Instead, they want to construct a 150-metre tall “reimagining” of the wonder, based on the ambitions and vision of the original 2200-year-old monument.

They want to crowdsource its funding through the internet.

It will still be a colossal statue. It will still be a lighthouse. But it will we sheathed in a bronze-coloured skin that doubles as solar panels.
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Colossus of Rhodes
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« Reply #3 on: October 31, 2015, 05:37:28 am »

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Colossus of Rhodes
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« Reply #4 on: October 31, 2015, 05:37:50 am »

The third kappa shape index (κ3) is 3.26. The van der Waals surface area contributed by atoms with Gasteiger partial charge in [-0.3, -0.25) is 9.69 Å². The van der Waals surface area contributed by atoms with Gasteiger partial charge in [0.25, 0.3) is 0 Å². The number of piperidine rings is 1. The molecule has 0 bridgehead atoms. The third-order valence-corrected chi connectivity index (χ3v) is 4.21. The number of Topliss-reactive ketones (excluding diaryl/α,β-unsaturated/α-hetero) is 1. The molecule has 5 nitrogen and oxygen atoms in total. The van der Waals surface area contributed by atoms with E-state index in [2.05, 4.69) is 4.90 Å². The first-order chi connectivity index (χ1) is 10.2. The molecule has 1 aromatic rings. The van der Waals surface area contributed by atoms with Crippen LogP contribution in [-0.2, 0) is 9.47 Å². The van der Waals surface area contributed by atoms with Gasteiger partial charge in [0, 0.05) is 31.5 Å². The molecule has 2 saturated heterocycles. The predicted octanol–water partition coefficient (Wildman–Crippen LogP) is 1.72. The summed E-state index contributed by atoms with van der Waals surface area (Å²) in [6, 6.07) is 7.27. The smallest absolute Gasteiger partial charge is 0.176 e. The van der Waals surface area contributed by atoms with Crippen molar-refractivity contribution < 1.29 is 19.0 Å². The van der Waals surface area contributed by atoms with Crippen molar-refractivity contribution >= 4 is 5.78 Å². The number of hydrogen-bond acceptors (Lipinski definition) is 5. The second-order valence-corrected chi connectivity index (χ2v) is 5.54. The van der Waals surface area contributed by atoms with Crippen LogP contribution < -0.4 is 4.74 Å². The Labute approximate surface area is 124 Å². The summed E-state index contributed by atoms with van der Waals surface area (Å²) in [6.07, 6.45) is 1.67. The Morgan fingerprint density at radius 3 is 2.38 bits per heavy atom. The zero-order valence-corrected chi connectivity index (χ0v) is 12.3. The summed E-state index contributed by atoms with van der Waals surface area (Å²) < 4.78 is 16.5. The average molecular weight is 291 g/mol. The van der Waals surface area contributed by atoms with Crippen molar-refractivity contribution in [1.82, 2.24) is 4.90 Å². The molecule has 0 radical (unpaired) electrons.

Grand vision ... The ‘reinterpreted’ Colossus, which is proposed to be a new library and museum in Rhodes. Source: Colossusrhodes.comSource:Supplied

The team says they aim to “put back on the map the island of Rhodes beginning with the restoration of its historical value.”

The enormous structure, which would dwarf the Statue of Liberty, would mainly serve as a library and museum “to bring out to light the hundreds of archaeological findings forgotten in the storerooms of the island.”

DO YOU KNOW THE SEVEN ANCIENT WONDERS? Tell us about them below

A new push to rebuild the Colossus has been gaining momentum for several years, with the Mayor of Rhodes — Fotis Hatzidiacos — stating last last year that negotiations were underway to identify a site for the new structure.

A previous attempt, in 2000, failed to garner enough financial support.